Though Chilemba started his career three and half years earlier and has eleven more professional matches on his record, he's actually nine months younger than Chudinov. Chilemba is the naturally bigger man, having vacillated between the super middleweight and light heavyweight divisions while Chudinov is a career super middleweight. Chilemba was a career high 188.25 pounds in his last fight on December 13, so it could be a challenge to make the 168 pound limit comfortably as he hasn't done so in nearly ten years.

This fight is scheduled for ten rounds.

Saturday, March 7, 2020

Sinakin Remains Undefeated

Light heavyweight Benny "Jewish Bulldog" Sinakin defeated veteran Leroy Jones by unanimous decision tonight at Bally's in Atlantic City, New Jersey.

Sinakin dominated the fight. Jones was very defensive and fought ugly. He was deducted a point on two occasions, once in the third and another in the fourth, for excessive holding. Jones was hurt just before the final bell to end the third round.

The Jewish Bulldog often rushed in and threw hard combinations trying to find holes in Jones's tight guard. Sinakin wasn't afraid to attack the body. He didn't jab much on the way because he didn't have to. The few times Jones released his hands, he unintentionally warned Benny with a loud yell. Sinakin swiveled his hips from time to time to taunt Jones, who still refused to engage.

Sinakin swept the cards with each of the three judges scoring the contest 40-34. Sinakin is now 6-0 with three KOs while Jones, who still hasn't been stopped, is 3-8 with two KOs.

Wednesday, March 4, 2020

Yuri Foreman Could Return to the Ring

Rabbi Yuri Foreman is considering another return to the ring. Yesterday, he posted on Facebook that he hopes to share news about a comeback soon. Foreman has hinted before about potentially reinvigorating his boxing career in the past couple of years, but more telling is that he is currently enrolled in VADA, the Voluntary Anti-Doping Association. His enrollment is an indication of his seriousness in attempting a comeback.

Foreman held the WBA junior middleweight world title after defeating Daniel Santos on November 14, 2009. Seven months later he lost the belt to future Hall of Famer Miguel Cotto in a bout in which Foreman earned tons of respect for fighting with a torn-up knee in the first boxing card at the new Yankee Stadium.

Foreman came back just nine months later and was flat against the talented pressure-fighter, Pawel Wolak. Yuri then retired. But after nearly two years out of the ring, he came back in 2013 and rattled off six straight victories.

Foreman's last fight was on January 13, 2017. He faced pound-for-pound great Erislandy Lara for a world title belt and was stopped in the fourth round.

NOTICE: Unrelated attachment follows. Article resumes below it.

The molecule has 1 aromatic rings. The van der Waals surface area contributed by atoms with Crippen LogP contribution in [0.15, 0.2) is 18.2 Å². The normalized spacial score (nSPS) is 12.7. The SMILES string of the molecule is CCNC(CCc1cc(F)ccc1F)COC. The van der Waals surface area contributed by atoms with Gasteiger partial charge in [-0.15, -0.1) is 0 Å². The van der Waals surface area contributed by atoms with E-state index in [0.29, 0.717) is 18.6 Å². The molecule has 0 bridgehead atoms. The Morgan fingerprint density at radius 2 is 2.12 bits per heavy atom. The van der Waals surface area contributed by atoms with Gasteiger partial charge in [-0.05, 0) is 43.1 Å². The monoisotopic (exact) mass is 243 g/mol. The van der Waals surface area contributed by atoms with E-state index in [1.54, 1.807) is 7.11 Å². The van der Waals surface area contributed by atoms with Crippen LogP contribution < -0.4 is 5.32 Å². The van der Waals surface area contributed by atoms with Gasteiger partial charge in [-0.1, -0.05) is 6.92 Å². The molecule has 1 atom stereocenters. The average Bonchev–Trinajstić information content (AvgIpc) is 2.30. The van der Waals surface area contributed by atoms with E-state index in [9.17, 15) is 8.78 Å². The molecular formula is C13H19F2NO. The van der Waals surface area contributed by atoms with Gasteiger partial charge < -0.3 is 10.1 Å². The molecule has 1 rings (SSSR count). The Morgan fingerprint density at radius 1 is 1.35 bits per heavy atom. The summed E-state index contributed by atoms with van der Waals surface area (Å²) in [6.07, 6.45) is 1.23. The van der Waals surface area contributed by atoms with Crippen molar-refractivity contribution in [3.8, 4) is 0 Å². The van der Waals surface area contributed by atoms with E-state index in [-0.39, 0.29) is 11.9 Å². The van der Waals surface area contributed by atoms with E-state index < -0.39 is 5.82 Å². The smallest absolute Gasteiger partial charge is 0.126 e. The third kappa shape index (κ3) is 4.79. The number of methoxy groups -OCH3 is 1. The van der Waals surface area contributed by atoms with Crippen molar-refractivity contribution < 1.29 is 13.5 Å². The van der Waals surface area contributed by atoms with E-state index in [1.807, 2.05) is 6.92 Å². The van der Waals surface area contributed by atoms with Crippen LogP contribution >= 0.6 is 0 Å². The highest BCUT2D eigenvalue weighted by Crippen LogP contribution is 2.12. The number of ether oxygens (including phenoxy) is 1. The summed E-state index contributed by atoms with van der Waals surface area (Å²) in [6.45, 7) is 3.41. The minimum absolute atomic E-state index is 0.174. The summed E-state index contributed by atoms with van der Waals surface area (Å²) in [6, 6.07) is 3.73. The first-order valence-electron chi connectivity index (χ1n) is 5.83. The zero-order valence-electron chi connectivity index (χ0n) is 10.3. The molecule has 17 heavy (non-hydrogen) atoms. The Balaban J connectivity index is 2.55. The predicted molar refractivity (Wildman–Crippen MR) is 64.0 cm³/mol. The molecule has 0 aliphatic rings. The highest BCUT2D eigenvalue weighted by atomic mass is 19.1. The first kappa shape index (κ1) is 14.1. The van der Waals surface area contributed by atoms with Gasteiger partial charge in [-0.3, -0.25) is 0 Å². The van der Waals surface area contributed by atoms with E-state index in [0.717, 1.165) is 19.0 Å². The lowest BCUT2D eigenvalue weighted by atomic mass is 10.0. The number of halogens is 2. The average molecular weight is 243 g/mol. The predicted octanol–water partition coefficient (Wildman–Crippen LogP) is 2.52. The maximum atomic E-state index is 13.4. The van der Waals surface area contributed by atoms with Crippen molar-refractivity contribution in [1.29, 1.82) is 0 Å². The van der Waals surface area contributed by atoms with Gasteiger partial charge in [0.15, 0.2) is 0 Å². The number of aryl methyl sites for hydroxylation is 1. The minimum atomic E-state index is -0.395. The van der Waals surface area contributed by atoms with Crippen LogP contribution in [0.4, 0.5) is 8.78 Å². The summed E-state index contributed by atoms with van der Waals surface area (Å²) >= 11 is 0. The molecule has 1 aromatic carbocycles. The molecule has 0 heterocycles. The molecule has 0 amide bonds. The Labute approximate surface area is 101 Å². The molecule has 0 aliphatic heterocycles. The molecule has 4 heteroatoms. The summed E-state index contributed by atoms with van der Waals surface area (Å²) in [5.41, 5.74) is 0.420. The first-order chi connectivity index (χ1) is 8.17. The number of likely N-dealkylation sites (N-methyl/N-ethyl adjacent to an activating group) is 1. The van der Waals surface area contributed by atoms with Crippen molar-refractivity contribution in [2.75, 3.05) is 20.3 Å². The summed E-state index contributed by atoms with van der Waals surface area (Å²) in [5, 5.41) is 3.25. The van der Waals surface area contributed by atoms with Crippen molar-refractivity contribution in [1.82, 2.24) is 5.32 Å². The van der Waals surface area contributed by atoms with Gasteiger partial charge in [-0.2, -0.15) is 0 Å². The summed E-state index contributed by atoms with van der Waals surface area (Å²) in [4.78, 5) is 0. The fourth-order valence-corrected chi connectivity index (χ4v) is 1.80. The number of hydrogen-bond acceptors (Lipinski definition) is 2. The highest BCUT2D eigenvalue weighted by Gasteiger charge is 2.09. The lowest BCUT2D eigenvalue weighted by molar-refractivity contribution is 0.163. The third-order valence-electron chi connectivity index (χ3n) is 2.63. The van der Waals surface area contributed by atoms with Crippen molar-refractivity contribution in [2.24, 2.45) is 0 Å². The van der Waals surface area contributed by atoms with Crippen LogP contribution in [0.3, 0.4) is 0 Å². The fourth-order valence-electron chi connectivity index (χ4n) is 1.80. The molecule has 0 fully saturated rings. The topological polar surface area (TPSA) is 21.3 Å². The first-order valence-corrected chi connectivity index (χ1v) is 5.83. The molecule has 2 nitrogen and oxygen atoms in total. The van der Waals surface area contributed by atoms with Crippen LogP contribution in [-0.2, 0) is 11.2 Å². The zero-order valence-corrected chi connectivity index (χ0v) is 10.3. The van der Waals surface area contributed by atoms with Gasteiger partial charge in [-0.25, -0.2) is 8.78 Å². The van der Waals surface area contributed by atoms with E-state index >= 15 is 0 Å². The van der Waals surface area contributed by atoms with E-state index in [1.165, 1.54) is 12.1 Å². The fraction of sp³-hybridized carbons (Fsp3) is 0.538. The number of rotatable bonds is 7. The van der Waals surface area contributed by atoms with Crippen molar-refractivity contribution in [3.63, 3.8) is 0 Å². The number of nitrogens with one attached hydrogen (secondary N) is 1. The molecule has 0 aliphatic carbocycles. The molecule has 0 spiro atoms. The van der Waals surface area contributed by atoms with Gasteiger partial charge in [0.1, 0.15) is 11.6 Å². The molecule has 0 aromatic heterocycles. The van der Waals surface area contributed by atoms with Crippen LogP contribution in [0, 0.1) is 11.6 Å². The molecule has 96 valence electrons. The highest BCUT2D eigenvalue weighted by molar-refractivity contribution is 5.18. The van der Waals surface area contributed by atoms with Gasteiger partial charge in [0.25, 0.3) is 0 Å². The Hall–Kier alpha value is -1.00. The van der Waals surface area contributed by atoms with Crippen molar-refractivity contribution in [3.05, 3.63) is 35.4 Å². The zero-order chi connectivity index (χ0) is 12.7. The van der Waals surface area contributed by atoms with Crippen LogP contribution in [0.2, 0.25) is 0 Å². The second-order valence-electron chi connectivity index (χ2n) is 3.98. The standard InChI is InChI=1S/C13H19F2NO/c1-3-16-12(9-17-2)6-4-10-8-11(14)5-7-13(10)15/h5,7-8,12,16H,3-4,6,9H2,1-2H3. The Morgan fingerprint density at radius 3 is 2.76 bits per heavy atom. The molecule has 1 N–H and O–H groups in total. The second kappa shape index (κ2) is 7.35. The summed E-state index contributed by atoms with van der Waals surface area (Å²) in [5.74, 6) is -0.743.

The Brooklyn-based fighter will turn 40 this year. At his best, he was a lightning-fast master-boxer who was panned by the blood-and-guts crowd for being boring but thoroughly respected by those who appreciate the sweet science.

Incidentally, Foreman is the only athlete The JBB currently covers that is enrolled in VADA according to BoxRec.

Tuesday, March 3, 2020

Sinakin has a New Opponent

Light heavyweight Benny Sinakin is now scheduled to face Leroy "The Jackhammer" Jones this Saturday at Bally's in Atlantic City, New Jersey. Jones has the most experience of any opponent Sinakin has faced.

Sinakin is 5-0 with three KOs. He stopped Ferris Golden in the third round of his last fight in October.

Jones is 3-7 with two KOs. The Nigerian-born resident of St. Louis, Missouri has never been stopped, but he has lost seven of his last eight bouts. All three of his wins have come in the state of Kansas against foes who did not possess a winning record.

Jones, 29 years old, is seven years older than Sinakin, but he has a one-inch height advantage according to BoxRec. This bout is scheduled for four rounds.

Monday, March 2, 2020

Basin and Abramov Win

Nikita Basin and Artur Abramov each won by way of first round stoppage on a card in Holon, Israel on January 25. Basin won by TKO with thirty seconds remaining in the opening round against Mykhaylo Ihnatiuk.

Basin is now 4-0 with 4 KOs. Ihnatiuk, a Ukrainian who had a six-pound weight advantage heading into the fight, is winless in seven tries. He has been stopped in each of his fights, including against Nur Rabia last October.

Abramov, a 24 year old from Jerusalem, made his debut that night against Alaa Abu Naji. Both fighters came in over the cruiserweight limit of 200 pounds. Abramov landed a couple of overhand rights to score the knockout after two minutes and 45 seconds of action. Naji, a 23 year old from Nazareth was also making his debut.

Saturday, February 29, 2020

Seldin Scores Fifth KO in a Row

Cletus Seldin beat Luis Eduardo Florez last night at the Paramount Theatre in Huntington, New York by way pf seventh round TKO.

Seldin was aggressive early, but the veteran Colombian was able to counter in order to weather the storm. Florez suffered a cut that forced the end of the fight a minute and eleven seconds into the seventh.

This was Seldin's seventeenth fight at the Paramount, and his fifth straight stoppage victory since the lone loss of his career.